The New Wave Federation consists of three high-performing local authority primary schools in Hackney, Inner London. Improving outcomes through academic success is central to our mission and we endeavour to equip our children with the skills and understanding to make appropriate and positive choices about their own learning (Thomas , 2017). Technology, and specifically the iPad, has been a key driver of this vision.

Our schools have a high percentage of children for whom English is an additional language. Many of these children do not speak English at home and their attainment is affected by their English language proficiency. Interventions aimed at enhancing vocabulary knowledge can aid English language and literacy development in children with EAL (Murphy , 2015), and we felt that with the tools available on the iPad, we could enhance the vocabulary of these learners in a number of ways.

We use technology with consideration of the SAMR model of integration (Puentedura , 2015). The model describes four stages of integration: substitution, augmentation, modification and redefinition.

When learning tasks with technology are at the substitution or augmentation phase, the technology is simply enhancing the activity with some functional improvement – for example, using a spell check instead of a dictionary. When learning tasks with technology are at the modification or redefinition stage, they include activities that are not possible without the use of technology, such as creating podcasts.

Our teachers use all the stages of integration to decide the best approach for specific learning experiences.

How can iPads be used to support language proficiency?

Differentiated, media-rich support includes:

  • using translation features in the accessibility section of settings
  • using speak selection to hear information that they might not yet be able to read
  • using sound buttons over images and text
  • providing opportunities for oral rehearsal and instant feedback through playback.

The specifically taught photography and recording skills that these children have attained have led to more choice in the ways that children document their learning. This has given some of our most reluctant speakers a voice and our reluctant writers a purpose.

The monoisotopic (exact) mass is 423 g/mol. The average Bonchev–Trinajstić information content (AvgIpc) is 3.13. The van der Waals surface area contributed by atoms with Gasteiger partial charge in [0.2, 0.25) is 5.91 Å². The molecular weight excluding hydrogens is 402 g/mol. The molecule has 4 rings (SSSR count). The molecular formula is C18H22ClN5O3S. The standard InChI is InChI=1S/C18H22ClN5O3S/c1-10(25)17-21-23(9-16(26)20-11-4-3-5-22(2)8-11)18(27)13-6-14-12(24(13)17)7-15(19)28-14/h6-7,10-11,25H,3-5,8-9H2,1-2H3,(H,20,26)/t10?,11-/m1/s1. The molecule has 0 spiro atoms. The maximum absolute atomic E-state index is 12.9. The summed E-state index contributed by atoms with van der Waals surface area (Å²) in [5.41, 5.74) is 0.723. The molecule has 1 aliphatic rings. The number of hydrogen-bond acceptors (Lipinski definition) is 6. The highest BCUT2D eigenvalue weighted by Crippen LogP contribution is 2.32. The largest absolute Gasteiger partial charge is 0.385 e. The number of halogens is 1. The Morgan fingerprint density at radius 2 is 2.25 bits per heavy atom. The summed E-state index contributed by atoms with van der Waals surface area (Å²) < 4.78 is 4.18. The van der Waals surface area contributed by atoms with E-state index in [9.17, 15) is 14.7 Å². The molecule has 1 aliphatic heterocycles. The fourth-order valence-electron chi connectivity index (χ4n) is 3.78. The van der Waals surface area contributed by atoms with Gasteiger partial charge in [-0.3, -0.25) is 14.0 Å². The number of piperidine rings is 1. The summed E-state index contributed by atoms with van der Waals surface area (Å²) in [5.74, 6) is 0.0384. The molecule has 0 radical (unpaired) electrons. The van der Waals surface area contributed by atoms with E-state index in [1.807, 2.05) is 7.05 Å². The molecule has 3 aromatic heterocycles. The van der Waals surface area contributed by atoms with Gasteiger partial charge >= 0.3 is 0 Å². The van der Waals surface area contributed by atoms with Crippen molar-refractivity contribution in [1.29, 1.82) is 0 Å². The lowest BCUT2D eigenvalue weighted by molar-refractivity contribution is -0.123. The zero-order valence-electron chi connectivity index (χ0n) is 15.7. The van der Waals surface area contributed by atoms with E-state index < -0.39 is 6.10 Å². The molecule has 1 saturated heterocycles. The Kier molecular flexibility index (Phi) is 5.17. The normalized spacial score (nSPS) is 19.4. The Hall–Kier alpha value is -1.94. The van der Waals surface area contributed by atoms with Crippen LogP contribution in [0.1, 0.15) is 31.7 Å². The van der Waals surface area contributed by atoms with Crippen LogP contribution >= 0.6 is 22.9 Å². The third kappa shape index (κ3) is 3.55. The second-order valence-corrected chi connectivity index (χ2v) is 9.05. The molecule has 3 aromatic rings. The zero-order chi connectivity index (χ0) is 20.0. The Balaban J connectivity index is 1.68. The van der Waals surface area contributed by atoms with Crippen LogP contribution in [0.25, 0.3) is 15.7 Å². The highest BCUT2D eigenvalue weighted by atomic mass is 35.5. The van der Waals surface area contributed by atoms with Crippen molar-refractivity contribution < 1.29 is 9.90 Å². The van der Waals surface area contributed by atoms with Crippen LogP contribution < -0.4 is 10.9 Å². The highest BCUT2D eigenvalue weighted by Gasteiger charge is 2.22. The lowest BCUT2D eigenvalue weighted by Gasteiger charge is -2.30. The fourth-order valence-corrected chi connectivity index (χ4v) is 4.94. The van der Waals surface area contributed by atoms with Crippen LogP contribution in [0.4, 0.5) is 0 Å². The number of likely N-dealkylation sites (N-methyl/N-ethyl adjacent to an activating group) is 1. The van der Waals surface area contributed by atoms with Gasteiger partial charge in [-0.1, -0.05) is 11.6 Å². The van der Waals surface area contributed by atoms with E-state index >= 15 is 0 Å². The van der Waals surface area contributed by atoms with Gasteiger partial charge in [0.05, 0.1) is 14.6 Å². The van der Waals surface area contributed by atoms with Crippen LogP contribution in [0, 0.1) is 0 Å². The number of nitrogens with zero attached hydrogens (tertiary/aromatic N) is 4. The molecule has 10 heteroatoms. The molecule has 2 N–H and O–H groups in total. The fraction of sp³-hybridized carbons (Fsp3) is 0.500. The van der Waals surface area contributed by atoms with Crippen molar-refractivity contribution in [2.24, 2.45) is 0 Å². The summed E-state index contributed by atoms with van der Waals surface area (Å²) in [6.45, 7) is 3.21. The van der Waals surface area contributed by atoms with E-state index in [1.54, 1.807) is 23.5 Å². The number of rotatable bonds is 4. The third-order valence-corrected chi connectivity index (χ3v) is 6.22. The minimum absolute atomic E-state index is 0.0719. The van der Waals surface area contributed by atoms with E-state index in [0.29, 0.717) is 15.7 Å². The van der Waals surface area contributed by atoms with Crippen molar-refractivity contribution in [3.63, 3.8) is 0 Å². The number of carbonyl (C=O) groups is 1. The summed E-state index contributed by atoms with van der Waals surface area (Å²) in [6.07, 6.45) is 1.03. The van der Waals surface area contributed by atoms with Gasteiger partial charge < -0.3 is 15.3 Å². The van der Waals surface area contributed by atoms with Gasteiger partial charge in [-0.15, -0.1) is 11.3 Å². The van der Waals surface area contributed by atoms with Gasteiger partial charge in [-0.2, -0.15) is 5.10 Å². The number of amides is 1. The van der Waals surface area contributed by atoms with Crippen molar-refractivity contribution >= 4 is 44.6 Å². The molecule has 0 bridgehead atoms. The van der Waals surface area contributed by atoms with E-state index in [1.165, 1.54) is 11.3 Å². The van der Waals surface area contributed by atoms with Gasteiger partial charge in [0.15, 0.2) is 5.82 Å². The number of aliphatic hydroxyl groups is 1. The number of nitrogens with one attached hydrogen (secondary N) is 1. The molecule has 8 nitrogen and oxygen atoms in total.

Opportunities for recording learning outcomes include:

  • taking photos and labelling these with audio
  • recording video
  • creating films and animations
  • creating presentations
  • creating multimedia eBooks.

We have found that self-recording of spoken English has encouraged our children to practise and self-assess language acquisition. They may not want to stand up in front of the class and speak but they will happily speak into an iPad, since they are able to play it back, decide on any improvements and try again. Furthermore, many children find it easier to take on the role of a character in an animation rather than using their own voice.

Technology offers tools to enable children with EAL to access models of English, fostering their independence and developing their language proficiency. In addition, learning with iPads is fun, motivational and low-threat. To be able to collaborate on something creative and for it to not matter that you are not yet fluent in English brings confidence and excitement.

References

Murphy V (2015) A systematic review of intervention research examining English language and literacy development in children with English as an additional language (EAL). Available at: https://educationendowmentfoundation.org.uk/public/files/Publications/EAL_Systematic_review.pdf (accessed 2018).
Puentedura R (2015) SAMR and the learning design process. Available at: http://hippasus.com/blog/archives/227 (accessed 2018).
Thomas M (2017) The Power of Choice. Available at: https://itunes.apple.com/gb/book/the-power-of-choice/id1192358935?mt=11 (accessed 2018).

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